Davos Diary, Day 3: Panels galore
PIERRE VERDY/AFP/Getty Images The first real day of the formal Forum got off to a lively start Wednesday morning with a panel on the geopolitics of a divided world. At least it did for me: There were several other panels to choose from. Selecting which of six or seven alternative (and parallel) panels to attend ...
PIERRE VERDY/AFP/Getty Images
The first real day of the formal Forum got off to a lively start Wednesday morning with a panel on the geopolitics of a divided world. At least it did for me: There were several other panels to choose from. Selecting which of six or seven alternative (and parallel) panels to attend is the most difficult thing you can do in Davos (other than learning to suffer silently through security). It’s possible for two people to spend the same week here and experience two entirely different Forums.
But a divided world is one of my concerns, so I made a beeline for that session (assuming that bees negotiate paths involving makeshift temporary passageways, wood-plank paths, tent-flaps, and multiple floors). The shuttle from my home base in Klosters was late, but that meant shorter security lines, since the majority of participants follow Swiss norms of punctuality and throng the airport-style scanners early in time for the first panels.
By the time I snuck in, the discussion had warmed up nicely. There was much intelligent talk about the changing world that will confront the next American president, and thoughtful concern about the need to restore U.S. soft power — defined by a panelist as America’s reputation for legitimacy and competence internationally, both categories in which it has suffered under the Bush administration. A senior Chinese participant (I’m trying to honor Davos’s non-attribution policies here) argued convincingly that China has no interest in promoting any division in the world: “It’s our first chance since the Opium Wars of the 1840s to develop and modernize our country, and all we want is peace, not confrontation anywhere in the world.” Reacting to comments about China’s lack of democracy, he pointed out to the Americans (and the Frenchman) present that neither country had given the vote to women until the 1920s, and the United States had denied it to many blacks until the 1960s. “Give us time, too,” he said, adding for good measure, “And don’t expect us to be like you.”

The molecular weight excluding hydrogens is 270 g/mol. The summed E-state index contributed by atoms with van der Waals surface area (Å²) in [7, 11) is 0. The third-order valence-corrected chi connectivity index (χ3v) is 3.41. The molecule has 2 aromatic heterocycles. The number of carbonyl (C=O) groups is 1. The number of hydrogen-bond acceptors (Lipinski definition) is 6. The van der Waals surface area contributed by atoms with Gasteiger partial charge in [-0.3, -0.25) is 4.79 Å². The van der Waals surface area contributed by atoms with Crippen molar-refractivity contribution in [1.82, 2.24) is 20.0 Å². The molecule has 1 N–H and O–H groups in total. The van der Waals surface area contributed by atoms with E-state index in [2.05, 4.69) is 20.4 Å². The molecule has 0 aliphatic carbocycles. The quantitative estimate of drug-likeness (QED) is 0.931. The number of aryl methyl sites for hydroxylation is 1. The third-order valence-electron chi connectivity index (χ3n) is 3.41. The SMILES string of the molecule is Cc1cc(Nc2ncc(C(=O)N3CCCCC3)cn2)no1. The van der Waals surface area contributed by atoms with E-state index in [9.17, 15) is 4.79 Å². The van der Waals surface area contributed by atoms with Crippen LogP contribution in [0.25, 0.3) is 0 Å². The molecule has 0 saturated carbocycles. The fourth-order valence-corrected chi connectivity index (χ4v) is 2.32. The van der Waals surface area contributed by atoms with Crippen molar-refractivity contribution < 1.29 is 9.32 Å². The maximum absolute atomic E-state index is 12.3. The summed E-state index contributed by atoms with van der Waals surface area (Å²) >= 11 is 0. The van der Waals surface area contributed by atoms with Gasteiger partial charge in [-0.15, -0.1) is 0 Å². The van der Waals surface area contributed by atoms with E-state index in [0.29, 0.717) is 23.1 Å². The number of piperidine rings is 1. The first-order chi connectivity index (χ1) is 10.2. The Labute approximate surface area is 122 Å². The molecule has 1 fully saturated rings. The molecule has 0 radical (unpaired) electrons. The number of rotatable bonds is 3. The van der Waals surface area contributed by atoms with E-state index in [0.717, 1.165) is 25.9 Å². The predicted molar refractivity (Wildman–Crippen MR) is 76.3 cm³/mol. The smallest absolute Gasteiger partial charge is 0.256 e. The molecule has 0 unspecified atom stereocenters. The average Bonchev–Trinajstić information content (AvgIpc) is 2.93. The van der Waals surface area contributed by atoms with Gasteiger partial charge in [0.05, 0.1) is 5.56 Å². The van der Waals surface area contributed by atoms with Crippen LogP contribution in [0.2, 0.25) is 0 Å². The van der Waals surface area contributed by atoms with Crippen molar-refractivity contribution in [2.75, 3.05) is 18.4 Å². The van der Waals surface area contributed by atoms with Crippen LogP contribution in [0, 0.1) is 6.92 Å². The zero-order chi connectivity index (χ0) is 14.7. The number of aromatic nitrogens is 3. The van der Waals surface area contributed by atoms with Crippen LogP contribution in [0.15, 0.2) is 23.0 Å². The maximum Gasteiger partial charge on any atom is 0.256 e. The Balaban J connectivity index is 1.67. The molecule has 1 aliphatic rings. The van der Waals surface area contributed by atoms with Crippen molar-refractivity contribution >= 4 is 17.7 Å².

An Indian strategic analyst pointed out that power and influence are not the same thing: the United States is the world’s sole superpower but its influence is on the wane, and the need for coalition-building is increasing. He dismissed the moderator’s talk of “Chindia” — a convergence between India and China—by tartly observing that the two countries do not share norms and values. In today’s world, he pointed out, economic interdependence has nothing to do with political closeness—an intriguing insight given that China will overtake the United States as India’s largest trading partner in the next two years. The moderator observed in closing that the panel had featured the rare spectacle of a Chinese offering lessons in democracy and an American offering lessons in humility!
As I chatted with other audience members about the discussion, I earned myself another authentic Davos experience—arriving too late to be allowed into the next panel I’d planned to attend, which was to address the question “Who’s in Charge?” It filled up so rapidly that there was a queue of hopefuls lingering outside the door waiting for people to come out so they could go in. So, I wandered into the hallways and did the other Davos thing — finding an impressive array of people to talk to. In the first 15 minutes I exchanged words with a former president, a former prime minister, and a former foreign minister. And there were so many friends and acquaintances to catch up on, especially as the break flowed into the buffet lunch, featuring finger food from multiple world cuisines. In a little over an hour I had renewed contact with a Pakistani journalist I hadn’t seen in five years and an Indian columnist I hadn’t met in three, spoken with two American University presidents, the head of a think tank, and two editors of international-affairs magazines, and had a long chat with Joseph S. Nye, “Mr. Soft Power” himself. None of these encounters was likely to change my life, but there was something heady and exhilarating about being able to have them all in one spot in such a short span of time.